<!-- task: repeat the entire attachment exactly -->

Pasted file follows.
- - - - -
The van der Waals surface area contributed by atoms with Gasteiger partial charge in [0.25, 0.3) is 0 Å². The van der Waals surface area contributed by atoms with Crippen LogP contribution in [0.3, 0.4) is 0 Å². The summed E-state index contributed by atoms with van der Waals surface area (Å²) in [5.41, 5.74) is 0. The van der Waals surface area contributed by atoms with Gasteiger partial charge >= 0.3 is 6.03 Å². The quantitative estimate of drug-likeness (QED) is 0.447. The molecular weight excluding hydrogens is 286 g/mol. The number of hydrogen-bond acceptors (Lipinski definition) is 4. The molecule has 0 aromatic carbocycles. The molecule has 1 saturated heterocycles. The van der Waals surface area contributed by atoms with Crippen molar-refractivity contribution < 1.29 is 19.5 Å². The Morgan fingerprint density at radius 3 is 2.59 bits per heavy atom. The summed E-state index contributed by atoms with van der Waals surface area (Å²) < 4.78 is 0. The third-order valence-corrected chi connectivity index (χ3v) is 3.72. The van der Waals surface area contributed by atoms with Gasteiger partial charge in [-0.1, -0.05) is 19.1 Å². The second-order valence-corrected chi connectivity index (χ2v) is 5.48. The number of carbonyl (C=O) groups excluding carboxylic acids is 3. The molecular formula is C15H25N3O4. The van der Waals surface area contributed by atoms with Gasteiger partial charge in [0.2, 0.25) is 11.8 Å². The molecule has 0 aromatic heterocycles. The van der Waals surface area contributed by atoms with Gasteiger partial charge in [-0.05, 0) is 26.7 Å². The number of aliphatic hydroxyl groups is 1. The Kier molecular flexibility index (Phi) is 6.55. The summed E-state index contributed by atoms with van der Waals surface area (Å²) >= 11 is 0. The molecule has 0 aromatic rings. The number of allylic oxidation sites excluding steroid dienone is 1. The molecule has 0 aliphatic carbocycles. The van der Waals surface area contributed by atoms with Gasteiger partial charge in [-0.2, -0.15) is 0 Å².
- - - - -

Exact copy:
The van der Waals surface area contributed by atoms with Gasteiger partial charge in [0.25, 0.3) is 0 Å². The van der Waals surface area contributed by atoms with Crippen LogP contribution in [0.3, 0.4) is 0 Å². The summed E-state index contributed by atoms with van der Waals surface area (Å²) in [5.41, 5.74) is 0. The van der Waals surface area contributed by atoms with Gasteiger partial charge >= 0.3 is 6.03 Å². The quantitative estimate of drug-likeness (QED) is 0.447. The molecular weight excluding hydrogens is 286 g/mol. The number of hydrogen-bond acceptors (Lipinski definition) is 4. The molecule has 0 aromatic carbocycles. The molecule has 1 saturated heterocycles. The van der Waals surface area contributed by atoms with Crippen molar-refractivity contribution < 1.29 is 19.5 Å². The Morgan fingerprint density at radius 3 is 2.59 bits per heavy atom. The summed E-state index contributed by atoms with van der Waals surface area (Å²) < 4.78 is 0. The third-order valence-corrected chi connectivity index (χ3v) is 3.72. The van der Waals surface area contributed by atoms with Gasteiger partial charge in [-0.1, -0.05) is 19.1 Å². The second-order valence-corrected chi connectivity index (χ2v) is 5.48. The number of carbonyl (C=O) groups excluding carboxylic acids is 3. The molecular formula is C15H25N3O4. The van der Waals surface area contributed by atoms with Gasteiger partial charge in [0.2, 0.25) is 11.8 Å². The molecule has 0 aromatic heterocycles. The van der Waals surface area contributed by atoms with Gasteiger partial charge in [-0.05, 0) is 26.7 Å². The number of aliphatic hydroxyl groups is 1. The Kier molecular flexibility index (Phi) is 6.55. The summed E-state index contributed by atoms with van der Waals surface area (Å²) >= 11 is 0. The molecule has 0 aromatic rings. The number of allylic oxidation sites excluding steroid dienone is 1. The molecule has 0 aliphatic carbocycles. The van der Waals surface area contributed by atoms with Gasteiger partial charge in [-0.2, -0.15) is 0 Å².